To celebrate 100 years of Ford in Cork, the Fords of Dearborn, the descendants of William Ford, returned to visit the home of their ancestors.
IT SEEMS some habits run in the family. As William Clay Ford Jr and his wife and two sons sought to clamber onto the silver Model T on the roadside in Ballinascarty, West Cork, the executive chairman of the Ford Motor Company and great-grandson of Henry Ford said: “I’ll drive.”
It made sense to take the wheel.
What with the large turnout from locals and visitors, and a dozen vintage Ford vehicles parked up nearby, all to mark the first visit by descendants of this famous son of the village back to Ballinascarty for the first time since 2011, and in the year when the company marks a century since Henry established Ford in Cork.
The main event was the unveiling of a new plaque next to the Model T which has become a fixture on the N71 as motorists pass through into West Cork.
Picture: Denis Minihane.
The latest edition reads: “To celebrate 100 years of Ford in Cork, the Fords of Dearborn, the descendants of William Ford, returned to visit the home of their ancestors — William Clay Ford Jr, and Lisa Ford and their sons William III and Nicholas, April 20, 2017.”
The drapes were also pulled back on a wooden bench bearing the quote from Henry Ford: “Thinking is the hardest work there is, which is probably the reason why so few engage in it.”
This, said William, was “very Irish” and he added: “spectacular”.
He sat down on the new seating, which will surely serve as a nice resting point for many a traveller, alongside Hazel Ford Buttimer, the family’s closest relation still in West Cork and who was hosting the group for lunch in her nearby farmhouse, itself one of the original home places of the Ford family.
“It’s not as comfortable as one of our car seats,” William joked while perched on the bench, “but it’s great”.
The visit of the Dearborn clan was a big deal for local people here, with the committee on which Hazel and her friend Betty Hennessy are involved ensuring that the links between local Fords and their Michigan cousins are maintained.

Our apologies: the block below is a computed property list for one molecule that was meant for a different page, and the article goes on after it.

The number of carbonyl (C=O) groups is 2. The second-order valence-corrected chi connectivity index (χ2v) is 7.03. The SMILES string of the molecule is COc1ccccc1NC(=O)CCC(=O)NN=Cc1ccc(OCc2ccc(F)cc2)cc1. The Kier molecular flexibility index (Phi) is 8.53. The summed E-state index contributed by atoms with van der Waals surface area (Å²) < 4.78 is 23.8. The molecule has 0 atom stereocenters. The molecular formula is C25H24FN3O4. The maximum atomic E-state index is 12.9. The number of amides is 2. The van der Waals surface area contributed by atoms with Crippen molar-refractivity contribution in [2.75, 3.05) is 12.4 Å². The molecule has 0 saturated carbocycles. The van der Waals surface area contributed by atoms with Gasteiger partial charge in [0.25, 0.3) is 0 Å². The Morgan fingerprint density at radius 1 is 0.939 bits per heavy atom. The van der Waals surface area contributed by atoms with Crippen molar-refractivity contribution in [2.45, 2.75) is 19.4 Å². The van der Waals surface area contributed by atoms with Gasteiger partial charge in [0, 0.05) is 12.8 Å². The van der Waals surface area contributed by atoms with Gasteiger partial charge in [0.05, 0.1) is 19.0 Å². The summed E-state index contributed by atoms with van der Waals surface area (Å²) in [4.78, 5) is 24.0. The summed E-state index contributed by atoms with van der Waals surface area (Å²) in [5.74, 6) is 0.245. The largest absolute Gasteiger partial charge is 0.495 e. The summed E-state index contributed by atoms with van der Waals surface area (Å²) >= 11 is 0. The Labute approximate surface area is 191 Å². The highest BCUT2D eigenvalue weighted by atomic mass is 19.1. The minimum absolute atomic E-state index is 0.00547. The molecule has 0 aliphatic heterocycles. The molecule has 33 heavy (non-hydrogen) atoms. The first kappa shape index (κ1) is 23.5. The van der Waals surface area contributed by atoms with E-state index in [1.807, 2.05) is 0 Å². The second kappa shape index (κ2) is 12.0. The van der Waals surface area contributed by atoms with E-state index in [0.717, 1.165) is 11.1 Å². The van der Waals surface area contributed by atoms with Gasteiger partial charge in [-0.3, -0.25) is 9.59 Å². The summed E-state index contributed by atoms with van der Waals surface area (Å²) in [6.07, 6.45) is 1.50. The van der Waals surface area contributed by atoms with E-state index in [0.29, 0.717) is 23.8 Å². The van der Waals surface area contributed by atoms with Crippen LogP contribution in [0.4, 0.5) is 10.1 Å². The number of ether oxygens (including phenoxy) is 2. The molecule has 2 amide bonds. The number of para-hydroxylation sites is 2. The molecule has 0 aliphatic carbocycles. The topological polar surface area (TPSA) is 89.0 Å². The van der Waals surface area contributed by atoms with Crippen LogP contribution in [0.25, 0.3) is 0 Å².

It was also a day for the Ford vintage enthusiast to show off their wares.
Albert Harte, chairman of the West Cork Vintage Club, was among them, standing close to the white 1600 Super which used to belong to taoiseach Jack Lynch.
The ex-Fianna Fáil leader was presented with the vehicle in 1967 at the time of a major extension to the Ford plant in Cork.
The club acquired the car in 2003 and another member, Stephen Murphy, recalled how the spin-offs from the older cars to other local industry was so pronounced — the paint from Blackpool, the tyres from Dunlop, the glass from Triplex in Nenagh, and so on.
Another vintage motorist present was John O’Neill from Ballinadee, parking up his 1920 postbox green Model TT truck.
He said the vehicle, which he bought in the UK and then restored, can reach a top speed of 25mph, but added that yesterday, he’d brought it on a trailer.
“Today I cheated — I didn’t drive it because I was stuck for time,” he said.
An obvious devotee, he was even wearing a blue Model T tie courtesy of Ireland’s Model T club.
“I would like to see the man,” John said of William Clay Ford Jr.
“Their roots come from here. He [Henry] was one of the main industrialists in America — Ford is everywhere all over the world.”
It was a theme taken on by William himself as he addressed the crowd which followed him into the local community hall.
Before he took the mic, the chairman and MD of Ford Ireland, Ciaran McMahon, said: “It is always fantastic to come back here — such a special village where such a unique heritage is in place.”
He spoke of celebrating family ties and how, even at the height of his fame, Henry Ford “never forgot his roots”.
Henry’s great-grandson picked up that thread, thanking all those who made such an effort, in particular his relative, Hazel.
“I know it’s a big imposition,” he said of the family visits to nearby Crohane, “but it really feels like we are coming home.
“My great-grandfather, Henry Ford, became a legend but long before he was a legend he was just a person with a dream,” he continued.
William recalled how, some years ago, he had bought the first Ford car in existence, a pre-assembly line model and one built at a time when the company was not pre-determined for success.
It was a gamble, he said, but one which paid off. It meant that now Ford as a company was even more rare in being a family company still being run by the family, more than 100 years later.
“It’s my strong belief that a company should only exist to serve people, to serve society,” he said.
“If you’re not making people’s lives better then you are not doing your job.”
It’s a time to look to the future, to look back, “a trip down history lane”, and “also about looking forward”.
By the time he accepted a framed photograph of a vintage Model T and chatted with local medic Dr Jason Van Der Velde, attention had turned from Model T to a different type of tea — as well as sandwiches and cakes — and after some meet-and-greets, the family nipped into the Henry Ford Tavern for a mini-pilgrimage.
“They’re good pints,” a couple of local lads observed as the Ford quartet supped pints of plain in the afternoon sunshine. Watching from a parked car was Hazel Ford Buttimer.
“It’s a wonderful day and great that they have come back for a second visit,” she said.
The clock was ticking, however. “The dinner is ready above,” she said, with a slight note of concern. What had she laid on? “Just about everything.” No doubt they all enjoyed it.
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